Overview: areas of control

 
Common analysis
Last updated: September 2020

In Syria, a wide range of different groups and individuals can be considered as actors of persecution or serious harm. This includes a multitude of internal and international actors pursuing their own interests and goals. The conflict in Syria has become increasingly international in character, drawing the involvement of countries such as the United States, Russia, Turkey, Iran, Israel and others [Actors, 1.2; Security 2020, 1.1-1.3].

The following subsections highlight the main actors of persecution or serious harm in Syria in a non-exhaustive manner. Their areas of control and activity are outlined below.

Figure 8. © ISW, Control of terrain in Syria, 31 March 2020.

 The GoS controlled most of the country, including the major cities of Damascus, Aleppo, Homs and Hama, and nearly all governorates’ capitals [Security 2020, 1.5.1].

■ In the north-east, Kurdish-led Syrian Democratic Forces (SDF) controlled most of the territory that was previously under ISIL control in Syria, including most of Raqqa and Hasaka governorates, part of Deir Ez-Zor governorate north-east of the Euphrates, and parts of Aleppo governorate around Manbij and Kobane, and the area around Tal Rifaat [Security 2020, 1.5.3].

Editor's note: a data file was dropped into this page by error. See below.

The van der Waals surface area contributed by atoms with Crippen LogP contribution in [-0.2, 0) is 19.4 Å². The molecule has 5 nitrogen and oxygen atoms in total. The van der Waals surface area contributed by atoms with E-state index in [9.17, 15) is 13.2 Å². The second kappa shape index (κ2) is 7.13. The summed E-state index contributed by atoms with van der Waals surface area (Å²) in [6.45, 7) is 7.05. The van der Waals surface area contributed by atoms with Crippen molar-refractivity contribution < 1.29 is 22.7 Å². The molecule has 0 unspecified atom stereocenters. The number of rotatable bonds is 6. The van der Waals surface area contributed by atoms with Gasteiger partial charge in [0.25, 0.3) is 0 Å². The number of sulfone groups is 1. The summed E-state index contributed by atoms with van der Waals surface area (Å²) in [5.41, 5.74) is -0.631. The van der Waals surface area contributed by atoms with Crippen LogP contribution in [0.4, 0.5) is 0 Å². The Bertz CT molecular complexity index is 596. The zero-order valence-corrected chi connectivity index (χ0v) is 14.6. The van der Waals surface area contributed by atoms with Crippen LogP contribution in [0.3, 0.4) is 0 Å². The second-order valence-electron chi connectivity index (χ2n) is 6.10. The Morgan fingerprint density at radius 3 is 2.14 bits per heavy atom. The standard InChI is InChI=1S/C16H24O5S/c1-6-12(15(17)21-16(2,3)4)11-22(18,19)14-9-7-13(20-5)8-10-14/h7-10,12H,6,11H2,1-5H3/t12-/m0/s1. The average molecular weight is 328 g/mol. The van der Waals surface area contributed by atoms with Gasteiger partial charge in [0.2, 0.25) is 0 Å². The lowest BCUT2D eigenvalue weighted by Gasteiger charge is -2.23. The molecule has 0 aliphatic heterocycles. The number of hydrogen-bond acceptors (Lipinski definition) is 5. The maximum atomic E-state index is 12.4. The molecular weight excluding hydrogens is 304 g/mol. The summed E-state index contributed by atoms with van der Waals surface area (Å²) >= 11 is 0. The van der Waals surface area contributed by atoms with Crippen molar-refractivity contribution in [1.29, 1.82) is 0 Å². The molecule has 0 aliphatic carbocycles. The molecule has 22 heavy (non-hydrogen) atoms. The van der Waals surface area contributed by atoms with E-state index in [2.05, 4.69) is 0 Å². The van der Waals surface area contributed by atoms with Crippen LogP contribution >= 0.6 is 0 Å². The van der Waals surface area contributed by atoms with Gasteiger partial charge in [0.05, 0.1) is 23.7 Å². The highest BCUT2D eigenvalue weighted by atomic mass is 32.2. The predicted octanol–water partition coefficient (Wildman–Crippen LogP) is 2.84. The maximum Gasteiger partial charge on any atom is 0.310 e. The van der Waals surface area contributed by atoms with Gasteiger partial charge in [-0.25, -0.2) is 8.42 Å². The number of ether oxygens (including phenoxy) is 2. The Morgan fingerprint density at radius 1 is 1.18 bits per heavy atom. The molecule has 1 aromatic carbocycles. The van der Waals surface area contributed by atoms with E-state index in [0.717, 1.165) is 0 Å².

■ Turkish-backed armed groups operating under the umbrella of the Syrian National Army (SNA) controlled areas in northern Aleppo, in the context of ‘Operation Euphrates Shield’ (the area between Azaz, Al-Bab, and Jarablus) and ‘Operation Olive Branch’ (Afrin district). The Turkish-led offensive of October 2019 into Kurdish-controlled areas, dubbed ‘Operation Peace Spring’, also led to the creation of a so-called ‘safe zone’ extending to a depth of 32 km inside Syria, between the towns of Tall Abyad (Raqqa governorate) and Ras al Ain (Hasaka governorate) [Security 2020, 1.5.2].

■ In the northwest, an area incorporating parts of Idlib governorate, northern Hama, northern Latakia and western Aleppo governorates is regarded as the last remaining stronghold of anti-GoS armed groups, with Hay’at Tahrir al-Sham (HTS) considered the most important and powerful actor in the area. In 2019, GoS escalated the military operations in the area, which continued through the first two months of 2020 [Security 2020, 1.4.4, 1.5.4].

■ ISIL holds no territory in Syria. Following their territorial defeat, hostilities have largely decreased. However, ISIL attacks reportedly continue, especially in areas where it previously held territory [Security 2020, 1.5.3].

■ The Tanf border crossing, close to the tri-border area between Syria, Iraq and Jordan, has been controlled by US and allied forces from the Global Coalition Against Daesh since 2016 [Security 2020, 1.5.5].

 


 

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